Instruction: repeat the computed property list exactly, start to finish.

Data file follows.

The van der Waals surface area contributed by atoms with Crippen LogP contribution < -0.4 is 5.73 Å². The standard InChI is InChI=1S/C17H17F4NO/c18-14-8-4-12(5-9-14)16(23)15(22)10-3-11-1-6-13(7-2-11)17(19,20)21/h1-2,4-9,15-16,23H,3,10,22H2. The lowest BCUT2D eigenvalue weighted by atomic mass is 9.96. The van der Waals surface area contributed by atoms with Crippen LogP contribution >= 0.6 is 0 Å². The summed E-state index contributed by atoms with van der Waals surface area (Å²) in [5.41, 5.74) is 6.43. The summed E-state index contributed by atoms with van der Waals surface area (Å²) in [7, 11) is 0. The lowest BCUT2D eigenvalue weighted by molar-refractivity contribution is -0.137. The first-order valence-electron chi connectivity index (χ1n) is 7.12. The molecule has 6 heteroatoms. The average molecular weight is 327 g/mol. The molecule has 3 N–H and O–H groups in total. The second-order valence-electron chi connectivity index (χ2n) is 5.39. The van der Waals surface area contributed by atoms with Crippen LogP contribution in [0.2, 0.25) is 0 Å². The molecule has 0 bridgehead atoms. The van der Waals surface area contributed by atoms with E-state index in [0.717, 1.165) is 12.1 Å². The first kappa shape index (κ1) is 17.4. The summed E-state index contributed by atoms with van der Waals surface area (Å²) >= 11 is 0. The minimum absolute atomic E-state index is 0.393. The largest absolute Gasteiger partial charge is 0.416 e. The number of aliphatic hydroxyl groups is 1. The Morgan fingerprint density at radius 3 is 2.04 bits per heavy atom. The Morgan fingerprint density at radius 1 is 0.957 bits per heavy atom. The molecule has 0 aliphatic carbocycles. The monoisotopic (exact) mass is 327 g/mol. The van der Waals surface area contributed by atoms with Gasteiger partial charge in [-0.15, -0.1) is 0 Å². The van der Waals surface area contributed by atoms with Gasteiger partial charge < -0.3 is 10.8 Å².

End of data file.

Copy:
The van der Waals surface area contributed by atoms with Crippen LogP contribution < -0.4 is 5.73 Å². The standard InChI is InChI=1S/C17H17F4NO/c18-14-8-4-12(5-9-14)16(23)15(22)10-3-11-1-6-13(7-2-11)17(19,20)21/h1-2,4-9,15-16,23H,3,10,22H2. The lowest BCUT2D eigenvalue weighted by atomic mass is 9.96. The van der Waals surface area contributed by atoms with Crippen LogP contribution >= 0.6 is 0 Å². The summed E-state index contributed by atoms with van der Waals surface area (Å²) in [5.41, 5.74) is 6.43. The summed E-state index contributed by atoms with van der Waals surface area (Å²) in [7, 11) is 0. The lowest BCUT2D eigenvalue weighted by molar-refractivity contribution is -0.137. The first-order valence-electron chi connectivity index (χ1n) is 7.12. The molecule has 6 heteroatoms. The average molecular weight is 327 g/mol. The molecule has 3 N–H and O–H groups in total. The second-order valence-electron chi connectivity index (χ2n) is 5.39. The van der Waals surface area contributed by atoms with Crippen LogP contribution in [0.2, 0.25) is 0 Å². The molecule has 0 bridgehead atoms. The van der Waals surface area contributed by atoms with E-state index in [0.717, 1.165) is 12.1 Å². The first kappa shape index (κ1) is 17.4. The summed E-state index contributed by atoms with van der Waals surface area (Å²) >= 11 is 0. The minimum absolute atomic E-state index is 0.393. The largest absolute Gasteiger partial charge is 0.416 e. The number of aliphatic hydroxyl groups is 1. The Morgan fingerprint density at radius 3 is 2.04 bits per heavy atom. The Morgan fingerprint density at radius 1 is 0.957 bits per heavy atom. The molecule has 0 aliphatic carbocycles. The monoisotopic (exact) mass is 327 g/mol. The van der Waals surface area contributed by atoms with Gasteiger partial charge in [-0.15, -0.1) is 0 Å². The van der Waals surface area contributed by atoms with Gasteiger partial charge < -0.3 is 10.8 Å².